A multicenter Phase 1B clinical study of women with stage IV breast cancer showed Scutellaria barbata was a safe adjunct to conventional treatment (Perez, et al 2010). A second phase 1 trial, also of women with stage IV breast cancer, showed that Scutellaria barbata can induce tumor regression in some patients, while promoting tumor stability in others (Rugo H, et al. Breast Can Res Treat. 2007: 105(1):117-28).

Turmeric (Curcuma longa): One of the most widely studied herbs, turmeric exerts multiple antioxidant, apoptotic, antiflammatory, chemopreventive, chemosensitizing, and Turmericradiosensitizing effects. It downregulates NF-kB, STAT3, COX2, and other genes and molecular signals associated with inflammation and tumor growth, while simultaneously upregulating genes that inhibit tumor growth.

Both in vitro and in vivo, it has been shown to sensitize tumors to a range of different anti-cancer drugs.

Curcumin has been found to inhibit proliferation of various tumor cell lines in

culture prevent carcinogen-induced cancers in rodents and inhibit growth of human tumors in animal models. Phase I and II trials indicate that curcumin is very safe (Kunnumakkara AB, et al. Cancer Lett. 2008:269(2):199-225).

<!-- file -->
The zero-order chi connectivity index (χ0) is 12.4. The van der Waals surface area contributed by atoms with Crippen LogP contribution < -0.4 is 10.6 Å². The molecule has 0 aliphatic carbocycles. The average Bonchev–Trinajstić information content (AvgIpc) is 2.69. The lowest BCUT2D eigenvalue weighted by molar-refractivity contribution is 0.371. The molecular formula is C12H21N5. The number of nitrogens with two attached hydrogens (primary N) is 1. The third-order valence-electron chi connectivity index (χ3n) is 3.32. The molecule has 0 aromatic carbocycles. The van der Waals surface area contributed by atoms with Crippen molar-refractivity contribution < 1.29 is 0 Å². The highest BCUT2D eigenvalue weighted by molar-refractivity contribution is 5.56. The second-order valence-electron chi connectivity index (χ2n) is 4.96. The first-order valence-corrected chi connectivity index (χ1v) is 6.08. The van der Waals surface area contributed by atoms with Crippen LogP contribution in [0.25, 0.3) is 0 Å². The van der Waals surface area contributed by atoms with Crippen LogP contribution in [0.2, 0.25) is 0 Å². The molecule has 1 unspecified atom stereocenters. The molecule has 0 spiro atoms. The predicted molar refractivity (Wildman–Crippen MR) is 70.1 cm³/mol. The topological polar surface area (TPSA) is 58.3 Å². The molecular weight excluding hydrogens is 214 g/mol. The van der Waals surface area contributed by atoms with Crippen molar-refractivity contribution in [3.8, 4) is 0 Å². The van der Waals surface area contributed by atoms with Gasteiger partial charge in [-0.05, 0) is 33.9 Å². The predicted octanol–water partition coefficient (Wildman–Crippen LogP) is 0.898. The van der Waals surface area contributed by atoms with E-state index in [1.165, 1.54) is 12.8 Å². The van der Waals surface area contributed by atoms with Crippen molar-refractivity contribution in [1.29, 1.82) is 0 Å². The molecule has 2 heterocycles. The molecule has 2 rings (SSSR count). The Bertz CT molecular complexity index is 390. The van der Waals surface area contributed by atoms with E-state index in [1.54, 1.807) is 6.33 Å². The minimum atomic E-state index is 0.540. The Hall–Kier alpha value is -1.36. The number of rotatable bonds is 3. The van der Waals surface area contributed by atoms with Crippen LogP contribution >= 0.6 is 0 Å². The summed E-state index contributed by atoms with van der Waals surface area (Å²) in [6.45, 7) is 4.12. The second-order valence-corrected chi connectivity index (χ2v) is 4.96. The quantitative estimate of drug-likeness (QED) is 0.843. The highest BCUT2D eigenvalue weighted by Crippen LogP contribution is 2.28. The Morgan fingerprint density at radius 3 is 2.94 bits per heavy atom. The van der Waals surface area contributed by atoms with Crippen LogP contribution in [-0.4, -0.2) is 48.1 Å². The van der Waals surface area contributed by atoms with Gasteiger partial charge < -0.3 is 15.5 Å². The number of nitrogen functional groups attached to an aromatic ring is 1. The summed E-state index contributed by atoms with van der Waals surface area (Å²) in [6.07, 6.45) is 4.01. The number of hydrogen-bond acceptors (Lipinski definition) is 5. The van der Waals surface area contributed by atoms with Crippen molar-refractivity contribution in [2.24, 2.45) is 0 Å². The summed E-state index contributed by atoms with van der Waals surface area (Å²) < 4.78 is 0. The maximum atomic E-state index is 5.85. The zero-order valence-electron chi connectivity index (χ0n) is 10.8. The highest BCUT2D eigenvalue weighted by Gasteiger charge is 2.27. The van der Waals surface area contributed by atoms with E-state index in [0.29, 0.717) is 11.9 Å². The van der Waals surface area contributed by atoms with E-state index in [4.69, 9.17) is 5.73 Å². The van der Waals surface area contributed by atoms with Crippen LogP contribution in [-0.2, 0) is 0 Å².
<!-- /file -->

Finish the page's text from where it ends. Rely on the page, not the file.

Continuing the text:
Astragalus rootAstragalus: Widely used in Ayurvedic and traditional Chinese medicine, Astragalus enhances immune system function and promotes hematopoiesis. It is neuroprotective, hepatoprotective, and anti-inflammatory. It also normalizes glucose metabolism. In the cancer context, it shows direct and indirect antitumor activity.

Polysaccharides from Astragalus inhibit breast cancer cell lines. The herb has a unique ability to enhance T-cell activation without affecting B-cell proliferation (Wan CP, et al. Acta Pharmacol Sin. 2013:34(4):522-30). Much of its anti-neoplastic impact owes to its ability to enhance immune responses by increasing secretion of IL-2, IL-12, and Tumor Necrosis Factor-a while also reducing IL-10 (Yang B, et al. Int J Biol Macromol. 2013;62:287-90).